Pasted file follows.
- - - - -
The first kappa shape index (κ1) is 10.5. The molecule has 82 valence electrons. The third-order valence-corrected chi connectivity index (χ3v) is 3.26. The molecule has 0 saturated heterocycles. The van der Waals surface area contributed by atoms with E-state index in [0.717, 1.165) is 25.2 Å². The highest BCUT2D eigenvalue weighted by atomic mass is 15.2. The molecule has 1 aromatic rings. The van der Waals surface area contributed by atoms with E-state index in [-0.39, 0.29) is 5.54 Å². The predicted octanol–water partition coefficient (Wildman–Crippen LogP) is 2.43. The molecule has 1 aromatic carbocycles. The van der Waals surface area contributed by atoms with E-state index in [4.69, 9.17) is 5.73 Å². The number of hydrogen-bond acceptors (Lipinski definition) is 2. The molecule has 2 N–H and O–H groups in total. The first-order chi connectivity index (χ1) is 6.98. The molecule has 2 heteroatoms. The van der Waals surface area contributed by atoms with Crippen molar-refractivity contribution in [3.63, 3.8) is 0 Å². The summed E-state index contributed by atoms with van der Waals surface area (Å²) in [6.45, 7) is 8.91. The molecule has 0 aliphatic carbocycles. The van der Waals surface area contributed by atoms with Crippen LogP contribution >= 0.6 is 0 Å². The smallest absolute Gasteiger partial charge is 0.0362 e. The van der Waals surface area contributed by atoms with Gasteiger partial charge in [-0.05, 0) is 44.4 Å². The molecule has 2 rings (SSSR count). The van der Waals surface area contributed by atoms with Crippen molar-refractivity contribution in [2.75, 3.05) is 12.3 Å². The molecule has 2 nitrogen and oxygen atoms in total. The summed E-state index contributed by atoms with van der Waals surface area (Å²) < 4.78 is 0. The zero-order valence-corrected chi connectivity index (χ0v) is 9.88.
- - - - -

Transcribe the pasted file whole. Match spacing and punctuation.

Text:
The first kappa shape index (κ1) is 10.5. The molecule has 82 valence electrons. The third-order valence-corrected chi connectivity index (χ3v) is 3.26. The molecule has 0 saturated heterocycles. The van der Waals surface area contributed by atoms with E-state index in [0.717, 1.165) is 25.2 Å². The highest BCUT2D eigenvalue weighted by atomic mass is 15.2. The molecule has 1 aromatic rings. The van der Waals surface area contributed by atoms with E-state index in [-0.39, 0.29) is 5.54 Å². The predicted octanol–water partition coefficient (Wildman–Crippen LogP) is 2.43. The molecule has 1 aromatic carbocycles. The van der Waals surface area contributed by atoms with E-state index in [4.69, 9.17) is 5.73 Å². The number of hydrogen-bond acceptors (Lipinski definition) is 2. The molecule has 2 N–H and O–H groups in total. The first-order chi connectivity index (χ1) is 6.98. The molecule has 2 heteroatoms. The van der Waals surface area contributed by atoms with Crippen molar-refractivity contribution in [3.63, 3.8) is 0 Å². The summed E-state index contributed by atoms with van der Waals surface area (Å²) in [6.45, 7) is 8.91. The molecule has 0 aliphatic carbocycles. The van der Waals surface area contributed by atoms with Crippen LogP contribution >= 0.6 is 0 Å². The smallest absolute Gasteiger partial charge is 0.0362 e. The van der Waals surface area contributed by atoms with Gasteiger partial charge in [-0.05, 0) is 44.4 Å². The molecule has 2 rings (SSSR count). The van der Waals surface area contributed by atoms with Crippen molar-refractivity contribution in [2.75, 3.05) is 12.3 Å². The molecule has 2 nitrogen and oxygen atoms in total. The summed E-state index contributed by atoms with van der Waals surface area (Å²) < 4.78 is 0. The zero-order valence-corrected chi connectivity index (χ0v) is 9.88.